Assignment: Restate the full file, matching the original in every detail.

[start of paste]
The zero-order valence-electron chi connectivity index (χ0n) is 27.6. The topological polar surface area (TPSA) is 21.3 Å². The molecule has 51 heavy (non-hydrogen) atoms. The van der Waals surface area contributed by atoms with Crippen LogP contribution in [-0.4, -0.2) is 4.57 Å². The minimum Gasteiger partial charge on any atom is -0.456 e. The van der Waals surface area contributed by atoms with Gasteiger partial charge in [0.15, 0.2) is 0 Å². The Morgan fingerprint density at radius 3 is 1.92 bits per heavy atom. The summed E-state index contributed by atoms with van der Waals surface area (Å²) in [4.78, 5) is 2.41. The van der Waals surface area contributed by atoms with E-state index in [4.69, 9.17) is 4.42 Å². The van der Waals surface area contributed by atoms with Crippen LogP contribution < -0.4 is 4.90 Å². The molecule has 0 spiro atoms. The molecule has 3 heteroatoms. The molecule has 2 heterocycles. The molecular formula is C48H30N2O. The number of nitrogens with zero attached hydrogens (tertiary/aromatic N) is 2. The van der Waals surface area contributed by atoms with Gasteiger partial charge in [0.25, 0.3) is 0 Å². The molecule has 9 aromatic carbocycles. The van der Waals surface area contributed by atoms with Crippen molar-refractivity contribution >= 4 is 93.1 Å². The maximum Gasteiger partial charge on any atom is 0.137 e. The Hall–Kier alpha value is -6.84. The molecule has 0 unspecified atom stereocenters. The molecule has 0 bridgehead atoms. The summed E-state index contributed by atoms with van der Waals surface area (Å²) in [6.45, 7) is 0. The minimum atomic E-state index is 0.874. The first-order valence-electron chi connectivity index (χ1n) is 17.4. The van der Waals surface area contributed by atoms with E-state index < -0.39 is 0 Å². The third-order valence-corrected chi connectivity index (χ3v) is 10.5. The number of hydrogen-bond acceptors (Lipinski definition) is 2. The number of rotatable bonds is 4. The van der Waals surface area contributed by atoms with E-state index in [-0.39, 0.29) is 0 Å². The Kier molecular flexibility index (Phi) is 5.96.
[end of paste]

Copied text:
The zero-order valence-electron chi connectivity index (χ0n) is 27.6. The topological polar surface area (TPSA) is 21.3 Å². The molecule has 51 heavy (non-hydrogen) atoms. The van der Waals surface area contributed by atoms with Crippen LogP contribution in [-0.4, -0.2) is 4.57 Å². The minimum Gasteiger partial charge on any atom is -0.456 e. The van der Waals surface area contributed by atoms with Gasteiger partial charge in [0.15, 0.2) is 0 Å². The Morgan fingerprint density at radius 3 is 1.92 bits per heavy atom. The summed E-state index contributed by atoms with van der Waals surface area (Å²) in [4.78, 5) is 2.41. The van der Waals surface area contributed by atoms with E-state index in [4.69, 9.17) is 4.42 Å². The van der Waals surface area contributed by atoms with Crippen LogP contribution < -0.4 is 4.90 Å². The molecule has 0 spiro atoms. The molecule has 3 heteroatoms. The molecule has 2 heterocycles. The molecular formula is C48H30N2O. The number of nitrogens with zero attached hydrogens (tertiary/aromatic N) is 2. The van der Waals surface area contributed by atoms with Gasteiger partial charge in [0.25, 0.3) is 0 Å². The molecule has 9 aromatic carbocycles. The van der Waals surface area contributed by atoms with Crippen molar-refractivity contribution >= 4 is 93.1 Å². The maximum Gasteiger partial charge on any atom is 0.137 e. The Hall–Kier alpha value is -6.84. The molecule has 0 unspecified atom stereocenters. The molecule has 0 bridgehead atoms. The summed E-state index contributed by atoms with van der Waals surface area (Å²) in [6.45, 7) is 0. The minimum atomic E-state index is 0.874. The first-order valence-electron chi connectivity index (χ1n) is 17.4. The van der Waals surface area contributed by atoms with E-state index < -0.39 is 0 Å². The third-order valence-corrected chi connectivity index (χ3v) is 10.5. The number of hydrogen-bond acceptors (Lipinski definition) is 2. The number of rotatable bonds is 4. The van der Waals surface area contributed by atoms with E-state index in [-0.39, 0.29) is 0 Å². The Kier molecular flexibility index (Phi) is 5.96.